Anyway, shortly after the first descent is the first running uphill section.  When myself, Ste and Alex from PSW performed some much needed reconnaissance of this section earlier, Alex described this as “Vietnam”, in reference to ‘Apocalypse Now’ I think!  It was just a mud hill, mixed with clay and definitely not something you would decide on any other day to run up, especially with a bike on your shoulder!

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A string of corners followed this which further burnt valuable matches until the next descent, which was steeper and a bit more concentration was required.  But again, using the technique described earlier, successfully negotiated.  The final running section immediately followed this, and much to my amazement I managed to find my running legs and managed to claw back a few places, only to lose them again at some point in the near future of the very same lap!

Every time I go past the pits I get mixed emotions.  Jealousy, because who wouldn’t want a spare bike cleaned (sort of) and ready to go each lap?  Anger, because yes I absolutely want a fudging clean (sort of) bike to collect right now and on every lap!  And finally post-race hopes, mainly based around the idea of borrowing someone’s jet wash to clean my bike, and not to mention myself!

After about the 3rd lap, I go to pull my brakes before the first downhill section, and find out there’s nothing there and both levers touch the drops!  Excellent, now I’ve got to tackle these descents with no brakes!  Fortunately using the tip from before, going down them is no different, maybe a couple of hairy moments but all part of the fun!

The rest of the race is pretty uneventful actually from my point of view, except when running up the “Vietnam” hill on the second to last lap I think, a lad in front of me stops dead with his bike and I’ve got to go round him on the slightly less solid ground, I want to shout something blue and angry at him, but I was by now too tired to care.  He did manage to catch me up about 10 minutes later and advised me that he lost his shoe!!  I laughed and was glad I didn’t swear at him when I went past, and instead called myself all kinds of insults when I realised a lad basically in trainees and with flat none clipless pedals has gone past me!  It’s like a ‘ketwig’ going past in his Nike Air’s, that’s how much it annoyed me!!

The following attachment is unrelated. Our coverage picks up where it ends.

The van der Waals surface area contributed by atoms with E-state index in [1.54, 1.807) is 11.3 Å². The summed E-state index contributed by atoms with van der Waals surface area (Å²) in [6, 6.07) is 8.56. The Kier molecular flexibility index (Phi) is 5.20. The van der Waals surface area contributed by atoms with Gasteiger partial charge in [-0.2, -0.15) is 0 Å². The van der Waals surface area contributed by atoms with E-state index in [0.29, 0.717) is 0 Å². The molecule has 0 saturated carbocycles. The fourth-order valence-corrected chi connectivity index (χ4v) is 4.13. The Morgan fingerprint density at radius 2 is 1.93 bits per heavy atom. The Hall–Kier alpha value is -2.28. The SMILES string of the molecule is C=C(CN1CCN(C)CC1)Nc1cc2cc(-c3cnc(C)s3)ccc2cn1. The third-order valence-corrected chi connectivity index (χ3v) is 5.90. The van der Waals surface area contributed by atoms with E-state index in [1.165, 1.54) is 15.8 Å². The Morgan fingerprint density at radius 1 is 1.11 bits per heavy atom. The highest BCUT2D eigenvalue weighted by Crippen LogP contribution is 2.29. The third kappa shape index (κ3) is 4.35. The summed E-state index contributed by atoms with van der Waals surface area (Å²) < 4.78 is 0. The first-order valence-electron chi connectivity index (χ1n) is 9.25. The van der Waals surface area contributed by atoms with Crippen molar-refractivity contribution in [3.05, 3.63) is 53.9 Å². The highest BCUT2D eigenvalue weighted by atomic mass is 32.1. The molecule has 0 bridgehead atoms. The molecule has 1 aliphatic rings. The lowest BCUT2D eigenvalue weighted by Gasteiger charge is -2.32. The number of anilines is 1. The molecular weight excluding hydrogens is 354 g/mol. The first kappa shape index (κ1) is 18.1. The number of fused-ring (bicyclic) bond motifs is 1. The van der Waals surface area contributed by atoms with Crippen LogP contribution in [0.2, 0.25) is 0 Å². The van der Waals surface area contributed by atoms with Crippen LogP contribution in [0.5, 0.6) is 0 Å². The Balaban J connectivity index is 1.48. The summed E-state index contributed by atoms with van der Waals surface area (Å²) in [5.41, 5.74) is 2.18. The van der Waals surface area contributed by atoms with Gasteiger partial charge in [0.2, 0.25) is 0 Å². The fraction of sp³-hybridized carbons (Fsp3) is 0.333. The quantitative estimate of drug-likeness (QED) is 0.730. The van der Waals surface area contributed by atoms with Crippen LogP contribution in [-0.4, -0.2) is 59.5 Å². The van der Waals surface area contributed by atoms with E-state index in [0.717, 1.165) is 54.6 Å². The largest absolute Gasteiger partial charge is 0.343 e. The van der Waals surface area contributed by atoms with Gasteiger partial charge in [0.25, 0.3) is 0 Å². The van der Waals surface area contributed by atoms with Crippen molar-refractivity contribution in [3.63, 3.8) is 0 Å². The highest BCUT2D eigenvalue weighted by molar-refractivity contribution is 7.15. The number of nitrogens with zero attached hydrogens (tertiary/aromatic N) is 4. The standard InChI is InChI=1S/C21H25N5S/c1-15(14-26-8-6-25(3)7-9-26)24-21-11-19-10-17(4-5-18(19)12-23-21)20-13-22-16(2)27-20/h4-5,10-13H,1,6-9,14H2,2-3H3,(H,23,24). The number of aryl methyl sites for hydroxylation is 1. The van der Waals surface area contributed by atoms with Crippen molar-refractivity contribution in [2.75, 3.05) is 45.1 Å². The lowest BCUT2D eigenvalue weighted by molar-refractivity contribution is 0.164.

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So finally I come round the last few corners and the chequered flag is out, meaning I can stop this nonsense and now worry about getting clean.  Do I just lie on the field and let the rain try and wash it away or do I actually go to the pits and chuck someone a fiver for a spray of their jet wash!?

Ste had to go round one more time cos he didn’t get lapped twice by Giles!  But I don’t remember feeling the slightest bit bad about this, I’d finished and that’s it!  Time to head back to the car, but not before a post race photo taken by our swanny for the day, Rik “The Ox” Meadows!  Always on hand for a photo in any weather!

I won’t go into detail about how I did get around the issue of trying to get clean.  But it basically involved being completely unbothered, and stripping off in a car park……..there was no other way in my opinion!!

So onto the next race exactly 1 week away, and I’ve actually cleaned my bike…………..sort of!!

Thanks to Ellen Isherwood for the great photos